and then I’ll see how far I can push it. So for the same reason you’re not
going to see him fighting the Mandarin in the first movie, you’re just not,
because you can’t have something true to the books that’s not going to put off
the general public.

It’s like Star Wars.
You can’t have…you had to have Darth Vader first, you can’t just have him
fighting the Emperor with lightning bolts coming out of his hands. It would
have felt like the wrong movie. There’s an ubervillain that’s behind the scenes,
pulling all the strings and then you have to have different levels… it’s like a
video game. You have different bosses that you fight and slowly reveal what’s
going on. If the movie stands alone we got a great story, great villains, great
fighting. If we’re lucky enough you’ll slowly see that stuff. The fans of Iron
Man are going to see it clearly in this movie but people out there, it’ll go
right by them. But you guys will know and if we get lucky enough to make more
you’ll see more and more emerge that’s in the books.

 How’s your experience
been with fans?

We took a big risk. We didn’t show this trailer online.
We didn’t show it in front of a movie. We took it to Hall H. First time I
showed it was to a bunch of people waiting to see Indiana Jones and Star Trek.
That’s a crowd that, if you have a misstep, you could be Catwoman overnight. But if they like it, they’re going to be
online, they’re going to be vocal, they’re going to tell their friends. And not
just you guys – the people who are posting on bulletin boards. You don’t get
more grassroots than that. This is a very vocal group of people, the people who
were in that hall. But we felt that there was enough response to the images
that we released, the images that we didn’t release, everybody seemed to like
what they saw.

So we took a chance, cut together a lot of footage, more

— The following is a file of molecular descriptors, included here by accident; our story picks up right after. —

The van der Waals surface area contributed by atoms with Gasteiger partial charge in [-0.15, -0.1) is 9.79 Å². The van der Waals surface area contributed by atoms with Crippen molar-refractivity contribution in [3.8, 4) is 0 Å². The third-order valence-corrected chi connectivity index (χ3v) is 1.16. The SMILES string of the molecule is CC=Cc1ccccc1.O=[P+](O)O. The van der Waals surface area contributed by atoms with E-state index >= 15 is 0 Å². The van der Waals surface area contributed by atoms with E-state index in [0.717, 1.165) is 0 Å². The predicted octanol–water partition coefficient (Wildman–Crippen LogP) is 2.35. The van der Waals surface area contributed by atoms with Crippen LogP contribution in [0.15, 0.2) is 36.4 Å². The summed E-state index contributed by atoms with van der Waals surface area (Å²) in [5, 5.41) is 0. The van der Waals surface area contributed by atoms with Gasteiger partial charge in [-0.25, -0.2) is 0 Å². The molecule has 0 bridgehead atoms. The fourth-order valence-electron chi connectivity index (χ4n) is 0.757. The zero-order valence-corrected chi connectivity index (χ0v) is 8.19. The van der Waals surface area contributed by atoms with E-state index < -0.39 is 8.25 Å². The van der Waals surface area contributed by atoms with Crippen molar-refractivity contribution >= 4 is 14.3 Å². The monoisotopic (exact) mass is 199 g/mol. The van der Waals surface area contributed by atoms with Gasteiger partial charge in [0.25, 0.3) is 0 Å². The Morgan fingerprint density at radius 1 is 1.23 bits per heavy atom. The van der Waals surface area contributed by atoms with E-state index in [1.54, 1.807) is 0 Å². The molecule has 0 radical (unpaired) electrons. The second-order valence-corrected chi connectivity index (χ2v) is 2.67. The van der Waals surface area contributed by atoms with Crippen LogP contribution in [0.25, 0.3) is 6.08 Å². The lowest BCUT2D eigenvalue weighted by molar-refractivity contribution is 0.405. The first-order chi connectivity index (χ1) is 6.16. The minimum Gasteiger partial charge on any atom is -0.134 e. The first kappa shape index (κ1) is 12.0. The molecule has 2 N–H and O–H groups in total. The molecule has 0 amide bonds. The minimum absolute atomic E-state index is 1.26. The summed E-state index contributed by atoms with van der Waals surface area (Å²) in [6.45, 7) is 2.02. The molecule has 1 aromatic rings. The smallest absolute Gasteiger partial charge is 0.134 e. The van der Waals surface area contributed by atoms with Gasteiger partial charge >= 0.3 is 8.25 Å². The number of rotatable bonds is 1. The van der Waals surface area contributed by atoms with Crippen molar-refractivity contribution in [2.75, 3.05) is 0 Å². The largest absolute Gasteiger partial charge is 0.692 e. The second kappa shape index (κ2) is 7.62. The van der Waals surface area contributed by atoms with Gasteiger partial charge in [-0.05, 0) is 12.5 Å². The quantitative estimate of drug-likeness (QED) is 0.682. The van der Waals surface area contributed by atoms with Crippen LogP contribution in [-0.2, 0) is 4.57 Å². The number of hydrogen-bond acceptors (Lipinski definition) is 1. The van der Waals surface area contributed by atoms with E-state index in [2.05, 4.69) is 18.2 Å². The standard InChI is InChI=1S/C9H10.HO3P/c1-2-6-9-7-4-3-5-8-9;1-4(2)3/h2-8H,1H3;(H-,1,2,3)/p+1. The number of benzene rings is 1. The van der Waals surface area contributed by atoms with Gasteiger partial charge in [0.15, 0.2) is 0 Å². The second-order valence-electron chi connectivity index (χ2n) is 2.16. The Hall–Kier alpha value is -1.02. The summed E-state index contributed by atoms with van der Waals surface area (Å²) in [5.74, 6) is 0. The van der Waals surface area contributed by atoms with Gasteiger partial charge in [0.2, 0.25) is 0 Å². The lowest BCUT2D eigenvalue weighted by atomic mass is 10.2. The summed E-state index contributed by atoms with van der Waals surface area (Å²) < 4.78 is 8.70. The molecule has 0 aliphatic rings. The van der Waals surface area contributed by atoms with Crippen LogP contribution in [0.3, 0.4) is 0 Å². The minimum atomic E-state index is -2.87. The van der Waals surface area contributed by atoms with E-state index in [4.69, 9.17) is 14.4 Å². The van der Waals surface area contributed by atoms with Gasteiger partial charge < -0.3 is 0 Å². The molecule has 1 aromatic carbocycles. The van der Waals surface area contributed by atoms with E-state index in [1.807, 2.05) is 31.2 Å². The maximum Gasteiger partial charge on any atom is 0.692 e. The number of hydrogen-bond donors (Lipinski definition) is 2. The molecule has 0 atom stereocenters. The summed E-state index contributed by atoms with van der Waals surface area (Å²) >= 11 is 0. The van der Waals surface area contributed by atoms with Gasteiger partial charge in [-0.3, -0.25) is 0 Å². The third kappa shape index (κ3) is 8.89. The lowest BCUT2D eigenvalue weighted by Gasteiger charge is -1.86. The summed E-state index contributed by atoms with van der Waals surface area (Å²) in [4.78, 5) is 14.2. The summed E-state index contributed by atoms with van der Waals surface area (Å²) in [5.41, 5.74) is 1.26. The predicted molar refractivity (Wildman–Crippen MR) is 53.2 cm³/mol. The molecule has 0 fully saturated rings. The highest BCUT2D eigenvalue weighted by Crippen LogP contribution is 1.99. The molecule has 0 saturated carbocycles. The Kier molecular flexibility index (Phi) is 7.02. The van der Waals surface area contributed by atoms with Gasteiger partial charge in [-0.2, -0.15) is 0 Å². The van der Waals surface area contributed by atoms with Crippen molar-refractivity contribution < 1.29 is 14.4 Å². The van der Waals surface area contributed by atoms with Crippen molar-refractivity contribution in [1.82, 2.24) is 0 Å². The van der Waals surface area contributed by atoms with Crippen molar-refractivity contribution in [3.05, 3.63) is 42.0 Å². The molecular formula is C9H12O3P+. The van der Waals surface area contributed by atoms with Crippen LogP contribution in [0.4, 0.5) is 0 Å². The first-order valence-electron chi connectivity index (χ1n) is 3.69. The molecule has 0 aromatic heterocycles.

certainly than most do, and we put it out there and now what’s nice is
Paramount saw the way that the fans responded to it, and they want to get the
footage out there to the general population. They’re starting to understand
what this franchise is and could be. It gives us confidence. Not just
Paramount, not just Marvel. Me as a filmmaker. It makes me hit the editing room
feeling a little more sure of what we’re doing, that it’s working. And we’d
better outdo what we showed at Comic Con because we gotta make a trailer, we
gotta make the commercial and ultimately we have to make the movie and it’s all
got to have new surprises. And I want people the first time they see the movie
to react they way they reacted in [Hall H].

Did you pay attention
to fan reactions during casting?

Very much so. It was a very tricky thing. Downey’s not a
guy that you cast to put asses in seats in a huge Hollywood blockbuster. He’s a
guy you put in a movie when you want a great actor and you want someone who’s
going to bring a lot of integrity to a role and credibility to a project like
this. They took a big chance on hiring a guy who’s not a mainstream popcorn
movie star. And in casting this guy, as soon as we announced it, you know we
were all looking at what the response was on all the sites. First the people
who were going to write articles about it and blog about it, and then the
reactions of the fans to those blogs. It gave us a tremendous sigh of relief that
we knew that we had a guy that people were going to give a chance to play Tony
Stark. Each casting decision was the same way, and then each image that we
released. And when an image got out that we didn’t release, everybody’s scared,
and then the fan response was there, and that gave us confidence to be a little
more forthcoming with what we’ve done and that’s what led to what we were able
to present today.

What will he sound
like in the suit?

don’t know yet.